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Old 06-11-2018, 12:42 PM   #2  
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Re: ZL1 Brakes installed on '88 IROC-Z

Impressive upgrade.

Quote:
Originally Posted by Jeff TX View Post
The brakes do require quite a bit of effort and the pedal felt mushy at first but this has improved with a bit of driving.
You may want to consider a master cylinder as part of the swap. If the volume needed for the calipers is substantially different from what the OEM MC was engineered to provide, you may notice issues such as what you're describing.



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Old 06-11-2018, 12:58 PM   #3  
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Re: ZL1 Brakes installed on '88 IROC-Z

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Originally Posted by skinny z View Post
Impressive upgrade.



You may want to consider a master cylinder as part of the swap. If the volume needed for the calipers is substantially different from what the OEM MC was engineered to provide, you may notice issues such as what you're describing.



Yeah, that is one of the first things I thought but Scott at BBU said it shouldn't be necessary. I'll keep driving some more miles and see how things feel. It has improved as I've used the brakes more. If I can get by for the time being then I'll save that for when I do the LSA/TR6060 swap as well.
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Old 06-11-2018, 04:04 PM   #4  
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Re: ZL1 Brakes installed on '88 IROC-Z

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Now Iíve read on some of the forums aboutthese brakes being too big without ABS as they will cause the wheels to lock upvery easily. This has not been my experience. The car stops significantlybetter than before with the little front discs and the archaic drums. Thewheels have not locked up once even with some intentionally heavy braking. Thebrakes do require quite a bit of effort and the pedal felt mushy at first butthis has improved with a bit of driving. Iíve only put about 50 miles on thecar with these brakes and 40 of that has been highway.
Well, a couple of thoughts. The one that really pops out is that you added those huge brakes and you couldn't get them to lock up? If so then you have a problem. I have the C4 HD rotors with 4 piston Wilwood FSL calipers and mine will definitely lock up if I lay into it. Could be you have something as little as the new pads and rotors never being broken in properly and now they are glazed over. Could be that the master cylinder is the wrong size now. Could be there is still air in the line or calipers. Could be that the master cylinder needs bench bled. At any rate your brakes are made to stop a 4100-4300 pound car. That's 1000 pounds heavier than our cars!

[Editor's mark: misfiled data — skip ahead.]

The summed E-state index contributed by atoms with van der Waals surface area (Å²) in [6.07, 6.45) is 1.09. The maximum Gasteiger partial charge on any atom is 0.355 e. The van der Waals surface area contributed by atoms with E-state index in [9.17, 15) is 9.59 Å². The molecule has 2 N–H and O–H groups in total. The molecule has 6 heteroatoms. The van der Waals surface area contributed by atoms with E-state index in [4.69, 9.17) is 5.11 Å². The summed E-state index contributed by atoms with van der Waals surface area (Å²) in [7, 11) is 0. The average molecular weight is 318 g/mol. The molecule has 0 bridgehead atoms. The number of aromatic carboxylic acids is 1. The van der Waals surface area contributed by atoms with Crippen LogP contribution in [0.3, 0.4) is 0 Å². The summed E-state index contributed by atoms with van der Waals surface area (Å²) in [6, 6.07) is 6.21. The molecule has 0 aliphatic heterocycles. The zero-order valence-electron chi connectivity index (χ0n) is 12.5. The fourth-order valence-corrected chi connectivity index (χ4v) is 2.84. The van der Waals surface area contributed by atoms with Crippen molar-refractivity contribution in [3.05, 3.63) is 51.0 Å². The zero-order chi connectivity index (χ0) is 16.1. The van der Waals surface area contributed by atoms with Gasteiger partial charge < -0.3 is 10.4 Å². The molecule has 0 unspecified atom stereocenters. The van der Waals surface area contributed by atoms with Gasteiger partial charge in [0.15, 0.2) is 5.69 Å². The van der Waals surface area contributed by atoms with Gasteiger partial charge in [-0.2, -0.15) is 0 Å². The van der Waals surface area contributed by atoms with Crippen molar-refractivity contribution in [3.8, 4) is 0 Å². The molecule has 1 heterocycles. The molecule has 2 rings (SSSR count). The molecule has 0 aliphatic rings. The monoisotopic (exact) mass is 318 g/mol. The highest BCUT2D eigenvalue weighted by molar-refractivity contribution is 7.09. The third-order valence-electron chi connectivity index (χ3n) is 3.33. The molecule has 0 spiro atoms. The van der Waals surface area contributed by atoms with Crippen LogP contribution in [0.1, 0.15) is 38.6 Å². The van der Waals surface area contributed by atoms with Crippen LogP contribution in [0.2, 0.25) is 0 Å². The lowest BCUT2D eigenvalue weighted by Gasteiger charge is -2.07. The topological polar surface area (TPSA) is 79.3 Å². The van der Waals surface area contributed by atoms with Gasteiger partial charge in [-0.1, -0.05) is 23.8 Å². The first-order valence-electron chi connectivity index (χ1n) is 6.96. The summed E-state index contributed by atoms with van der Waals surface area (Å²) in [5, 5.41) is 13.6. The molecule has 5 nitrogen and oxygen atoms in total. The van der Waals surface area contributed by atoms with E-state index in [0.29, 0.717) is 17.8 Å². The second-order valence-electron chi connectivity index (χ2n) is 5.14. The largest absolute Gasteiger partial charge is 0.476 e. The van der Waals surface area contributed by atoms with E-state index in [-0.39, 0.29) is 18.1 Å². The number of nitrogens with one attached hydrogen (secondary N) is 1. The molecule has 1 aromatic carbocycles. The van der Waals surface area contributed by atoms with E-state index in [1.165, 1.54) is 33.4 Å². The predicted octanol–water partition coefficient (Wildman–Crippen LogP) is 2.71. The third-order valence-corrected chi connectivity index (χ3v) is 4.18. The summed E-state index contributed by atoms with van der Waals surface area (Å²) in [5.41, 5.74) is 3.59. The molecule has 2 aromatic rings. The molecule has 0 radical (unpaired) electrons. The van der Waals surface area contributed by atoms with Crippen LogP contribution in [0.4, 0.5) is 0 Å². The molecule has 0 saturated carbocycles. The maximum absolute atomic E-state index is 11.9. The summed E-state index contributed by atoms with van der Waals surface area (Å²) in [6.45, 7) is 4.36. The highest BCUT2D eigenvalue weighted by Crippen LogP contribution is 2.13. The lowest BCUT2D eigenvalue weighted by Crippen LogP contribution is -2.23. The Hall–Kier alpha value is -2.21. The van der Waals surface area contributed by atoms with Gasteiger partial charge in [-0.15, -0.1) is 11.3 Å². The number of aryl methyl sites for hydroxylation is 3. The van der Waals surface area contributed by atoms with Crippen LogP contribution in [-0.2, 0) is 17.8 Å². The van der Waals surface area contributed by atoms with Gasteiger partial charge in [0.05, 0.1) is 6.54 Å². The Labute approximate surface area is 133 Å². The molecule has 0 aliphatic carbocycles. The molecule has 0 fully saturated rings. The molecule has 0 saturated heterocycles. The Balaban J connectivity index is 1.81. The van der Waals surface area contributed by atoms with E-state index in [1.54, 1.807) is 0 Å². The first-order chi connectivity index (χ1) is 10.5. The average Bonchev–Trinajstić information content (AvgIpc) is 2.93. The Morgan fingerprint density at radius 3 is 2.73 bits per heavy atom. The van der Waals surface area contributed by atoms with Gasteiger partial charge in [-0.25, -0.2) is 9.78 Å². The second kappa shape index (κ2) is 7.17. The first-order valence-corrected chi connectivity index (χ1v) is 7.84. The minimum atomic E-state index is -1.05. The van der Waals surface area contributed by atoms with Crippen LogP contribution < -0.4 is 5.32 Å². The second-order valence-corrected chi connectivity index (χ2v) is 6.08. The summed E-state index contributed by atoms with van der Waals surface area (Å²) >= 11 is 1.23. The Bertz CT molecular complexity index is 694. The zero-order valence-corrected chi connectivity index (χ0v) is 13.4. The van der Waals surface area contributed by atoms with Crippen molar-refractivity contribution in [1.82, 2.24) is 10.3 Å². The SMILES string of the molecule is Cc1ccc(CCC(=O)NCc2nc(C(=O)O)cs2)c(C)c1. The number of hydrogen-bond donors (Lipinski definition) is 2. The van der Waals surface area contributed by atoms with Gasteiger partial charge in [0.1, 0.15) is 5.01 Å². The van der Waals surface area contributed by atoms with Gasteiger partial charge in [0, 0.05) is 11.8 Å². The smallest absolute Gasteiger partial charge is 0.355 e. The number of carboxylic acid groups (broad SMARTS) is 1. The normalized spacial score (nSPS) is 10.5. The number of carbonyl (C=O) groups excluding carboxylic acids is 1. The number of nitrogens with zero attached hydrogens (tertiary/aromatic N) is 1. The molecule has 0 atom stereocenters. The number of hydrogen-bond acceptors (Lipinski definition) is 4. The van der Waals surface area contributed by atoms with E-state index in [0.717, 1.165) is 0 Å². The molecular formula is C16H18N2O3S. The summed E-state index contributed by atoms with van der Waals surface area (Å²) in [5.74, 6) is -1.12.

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Old 06-11-2018, 05:08 PM   #5  
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Re: ZL1 Brakes installed on '88 IROC-Z

235 is a really skinny tire up front.
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Old 06-11-2018, 06:42 PM   #6  
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Re: ZL1 Brakes installed on '88 IROC-Z

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Originally Posted by Tibo View Post
Well, a couple of thoughts. The one that really pops out is that you added those huge brakes and you couldn't get them to lock up? If so then you have a problem. I have the C4 HD rotors with 4 piston Wilwood FSL calipers and mine will definitely lock up if I lay into it. Could be you have something as little as the new pads and rotors never being broken in properly and now they are glazed over. Could be that the master cylinder is the wrong size now. Could be there is still air in the line or calipers. Could be that the master cylinder needs bench bled. At any rate your brakes are made to stop a 4100-4300 pound car. That's 1000 pounds heavier than our cars!
99.9% sure there is no air in the lines but Iíll keep testing and maybe swap the master cylinder. It seems to stop really well right now but there is always room for improvement. Thanks

Last edited by Jeff TX; 06-11-2018 at 09:11 PM.
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Old 06-13-2018, 07:26 AM   #7  
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Re: ZL1 Brakes installed on '88 IROC-Z

Looks great and thanks for taking the time to document. I agree that you should be able to lock up with no issues, at least the rears. This is why I would think you need an adj. prop. valve. Not sure if you already have one. They are cheap and easy to install.